The International Labor Organization reports that productivity in the United States accelerated in 2002, surpassing Europe and Japan in terms of annual output per worker for the first substantial period since World War II.
Globally, the ILO study finds growth in productivity per person increased from 1.5 percent during the first half of the 1990s, to nearly two percent in the second half.
The report notes most of this growth was concentrated in industrialized economies as well as in some Asian nations, notably China, India, Pakistan and Thailand. But data shows a decline in total productivity growth in African and Latin American economies.
The study says the United States is about twice as productive as the European Union and Japan. But it attributes part of the difference in per worker output to the fact that Americans work longer hours than their European counterparts. When measured on an hourly basis, the ILO finds European workers to be more productive.
ILO economist Dorothea Schmidt notes that the work week in many European countries is shorter than that in the United States. Yet, figures for Norway, France and Belgium show people produce more for every hour they work than do those in the United States.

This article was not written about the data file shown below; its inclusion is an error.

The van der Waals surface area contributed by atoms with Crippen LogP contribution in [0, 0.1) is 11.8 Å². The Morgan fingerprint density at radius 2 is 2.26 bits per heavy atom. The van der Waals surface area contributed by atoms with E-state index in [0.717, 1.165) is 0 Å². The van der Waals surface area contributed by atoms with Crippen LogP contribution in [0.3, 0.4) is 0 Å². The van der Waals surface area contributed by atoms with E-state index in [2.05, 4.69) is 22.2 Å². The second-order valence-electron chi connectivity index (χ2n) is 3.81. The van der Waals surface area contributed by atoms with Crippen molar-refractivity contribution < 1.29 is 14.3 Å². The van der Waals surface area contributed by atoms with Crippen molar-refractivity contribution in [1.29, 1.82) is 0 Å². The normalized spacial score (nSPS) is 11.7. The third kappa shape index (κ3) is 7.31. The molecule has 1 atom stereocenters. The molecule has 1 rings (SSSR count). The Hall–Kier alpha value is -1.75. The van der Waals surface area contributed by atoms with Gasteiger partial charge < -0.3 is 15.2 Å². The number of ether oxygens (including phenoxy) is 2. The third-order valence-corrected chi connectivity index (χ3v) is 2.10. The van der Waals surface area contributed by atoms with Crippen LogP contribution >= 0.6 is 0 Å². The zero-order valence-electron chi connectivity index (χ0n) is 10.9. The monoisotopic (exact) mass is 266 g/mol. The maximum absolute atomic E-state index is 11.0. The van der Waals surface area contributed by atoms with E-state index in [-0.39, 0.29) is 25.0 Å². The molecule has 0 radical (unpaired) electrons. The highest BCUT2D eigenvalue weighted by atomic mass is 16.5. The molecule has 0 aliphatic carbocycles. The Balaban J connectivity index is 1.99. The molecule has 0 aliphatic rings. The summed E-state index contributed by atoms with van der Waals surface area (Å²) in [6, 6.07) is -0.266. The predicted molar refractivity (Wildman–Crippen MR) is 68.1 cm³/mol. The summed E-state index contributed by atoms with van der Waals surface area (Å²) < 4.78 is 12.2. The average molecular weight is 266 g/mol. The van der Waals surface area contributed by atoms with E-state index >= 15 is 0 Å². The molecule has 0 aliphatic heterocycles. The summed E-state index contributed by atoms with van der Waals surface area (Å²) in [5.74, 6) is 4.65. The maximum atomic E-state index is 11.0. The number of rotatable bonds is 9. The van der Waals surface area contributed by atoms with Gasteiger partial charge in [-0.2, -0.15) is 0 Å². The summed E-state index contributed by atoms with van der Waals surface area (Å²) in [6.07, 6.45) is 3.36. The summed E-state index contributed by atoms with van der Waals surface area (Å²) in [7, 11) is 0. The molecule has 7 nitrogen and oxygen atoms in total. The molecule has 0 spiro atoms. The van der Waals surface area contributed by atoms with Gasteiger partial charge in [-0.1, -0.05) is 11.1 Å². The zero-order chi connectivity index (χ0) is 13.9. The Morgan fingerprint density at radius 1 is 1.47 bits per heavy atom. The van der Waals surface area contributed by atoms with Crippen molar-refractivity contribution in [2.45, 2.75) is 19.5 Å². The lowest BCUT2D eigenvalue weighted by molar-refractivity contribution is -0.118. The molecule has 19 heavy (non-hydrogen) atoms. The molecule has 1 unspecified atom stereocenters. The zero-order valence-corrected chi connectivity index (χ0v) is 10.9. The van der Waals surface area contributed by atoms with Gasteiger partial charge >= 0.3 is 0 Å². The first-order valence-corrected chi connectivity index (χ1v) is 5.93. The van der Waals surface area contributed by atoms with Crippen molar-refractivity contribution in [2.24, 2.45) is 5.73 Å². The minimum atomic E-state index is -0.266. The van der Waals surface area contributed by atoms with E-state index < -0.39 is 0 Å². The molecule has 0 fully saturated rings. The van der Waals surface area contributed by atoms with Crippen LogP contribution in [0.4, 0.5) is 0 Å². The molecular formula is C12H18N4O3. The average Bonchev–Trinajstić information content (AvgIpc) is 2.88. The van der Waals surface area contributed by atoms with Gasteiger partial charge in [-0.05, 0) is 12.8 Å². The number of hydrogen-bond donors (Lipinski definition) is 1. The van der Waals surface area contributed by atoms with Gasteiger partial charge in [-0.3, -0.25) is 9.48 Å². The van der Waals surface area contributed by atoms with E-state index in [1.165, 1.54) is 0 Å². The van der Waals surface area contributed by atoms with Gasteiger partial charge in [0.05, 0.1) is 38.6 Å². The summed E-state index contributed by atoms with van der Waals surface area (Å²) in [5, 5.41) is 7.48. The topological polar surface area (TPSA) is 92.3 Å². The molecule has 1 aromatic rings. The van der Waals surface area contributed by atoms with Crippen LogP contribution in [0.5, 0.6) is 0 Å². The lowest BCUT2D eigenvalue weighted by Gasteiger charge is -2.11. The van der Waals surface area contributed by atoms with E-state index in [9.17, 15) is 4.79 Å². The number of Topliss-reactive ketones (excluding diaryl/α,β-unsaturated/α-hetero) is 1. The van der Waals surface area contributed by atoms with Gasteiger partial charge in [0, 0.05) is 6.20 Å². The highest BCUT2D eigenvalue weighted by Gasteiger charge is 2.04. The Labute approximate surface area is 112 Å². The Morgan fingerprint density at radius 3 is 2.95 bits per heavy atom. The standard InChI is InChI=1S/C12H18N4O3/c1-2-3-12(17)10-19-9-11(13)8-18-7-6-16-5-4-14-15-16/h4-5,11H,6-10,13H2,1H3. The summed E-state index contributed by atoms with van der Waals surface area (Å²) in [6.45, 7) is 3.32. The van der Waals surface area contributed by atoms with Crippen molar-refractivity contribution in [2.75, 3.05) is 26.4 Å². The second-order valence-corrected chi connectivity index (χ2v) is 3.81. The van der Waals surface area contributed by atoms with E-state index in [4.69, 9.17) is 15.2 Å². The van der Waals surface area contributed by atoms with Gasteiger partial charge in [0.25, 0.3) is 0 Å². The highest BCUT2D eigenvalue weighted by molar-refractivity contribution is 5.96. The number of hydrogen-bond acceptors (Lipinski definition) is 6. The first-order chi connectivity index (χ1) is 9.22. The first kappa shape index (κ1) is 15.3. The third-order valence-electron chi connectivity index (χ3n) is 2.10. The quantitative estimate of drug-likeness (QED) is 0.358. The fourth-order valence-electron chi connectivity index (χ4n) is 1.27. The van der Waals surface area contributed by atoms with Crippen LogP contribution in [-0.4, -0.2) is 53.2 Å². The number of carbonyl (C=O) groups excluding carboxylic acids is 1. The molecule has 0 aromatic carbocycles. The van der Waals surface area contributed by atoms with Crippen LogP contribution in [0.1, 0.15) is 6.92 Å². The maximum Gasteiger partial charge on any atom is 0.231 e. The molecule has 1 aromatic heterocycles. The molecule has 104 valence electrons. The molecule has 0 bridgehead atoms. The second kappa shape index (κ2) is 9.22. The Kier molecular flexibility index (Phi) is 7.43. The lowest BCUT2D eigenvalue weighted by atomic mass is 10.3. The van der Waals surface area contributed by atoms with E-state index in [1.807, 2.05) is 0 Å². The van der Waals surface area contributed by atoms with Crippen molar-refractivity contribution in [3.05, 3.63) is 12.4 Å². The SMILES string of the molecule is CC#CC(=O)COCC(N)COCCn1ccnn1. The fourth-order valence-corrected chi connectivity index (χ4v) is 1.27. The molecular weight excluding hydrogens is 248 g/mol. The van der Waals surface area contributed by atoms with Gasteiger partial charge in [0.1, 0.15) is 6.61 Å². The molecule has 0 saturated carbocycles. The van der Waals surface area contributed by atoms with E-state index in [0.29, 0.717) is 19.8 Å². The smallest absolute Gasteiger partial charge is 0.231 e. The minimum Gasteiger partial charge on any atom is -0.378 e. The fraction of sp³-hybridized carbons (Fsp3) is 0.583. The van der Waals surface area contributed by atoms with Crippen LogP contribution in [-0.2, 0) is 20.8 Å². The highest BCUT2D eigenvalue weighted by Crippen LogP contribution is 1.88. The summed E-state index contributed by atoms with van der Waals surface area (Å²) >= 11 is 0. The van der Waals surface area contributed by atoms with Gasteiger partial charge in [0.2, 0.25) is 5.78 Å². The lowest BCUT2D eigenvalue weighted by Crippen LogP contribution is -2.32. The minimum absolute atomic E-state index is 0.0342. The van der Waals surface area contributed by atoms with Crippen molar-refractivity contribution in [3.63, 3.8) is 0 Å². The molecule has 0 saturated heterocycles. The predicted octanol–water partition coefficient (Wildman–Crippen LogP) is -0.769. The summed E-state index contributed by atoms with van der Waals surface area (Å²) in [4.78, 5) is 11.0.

"And the why? I think there are many, many reasons," explained Ms. Schmidt. "One might be that during the time that these people work, they work more efficiently. It might be that the technology they use enables them to be more efficient in this one hour. I think if you work 15 hours a day, of course there are hours that are not as productive as if you work six hours a day."
For the first time, the ILO examines agricultural productivity. It notes that this sector remains the primary employer in many developing economies. Yet, productivity levels in agriculture remain higher in richer countries than in poorer ones.
For example, the study finds that an agricultural worker in the United States produces more than 650 times more than an agricultural worker in Vietnam.
Ms. Schmidt says a lot of the difference can be attributed to the modern technologies and the large subsidies received by farmers in the United States and in the European Union.
"If you talk about developing countries, it is not really fair to say these people are not efficient," she added. "They are working hard. They are probably working harder than other people. But it is just that they do not have the technology that they cannot perform that well. But, having said that, I think the fact these modern technologies are used are also the outcome of subsidies. So this is actually just going hand in hand."
The ILO says agrarian economies eventually will have to shift to more modern ones. But for the time being, they say, measures must be taken to improve their productivity, to help reduce poverty.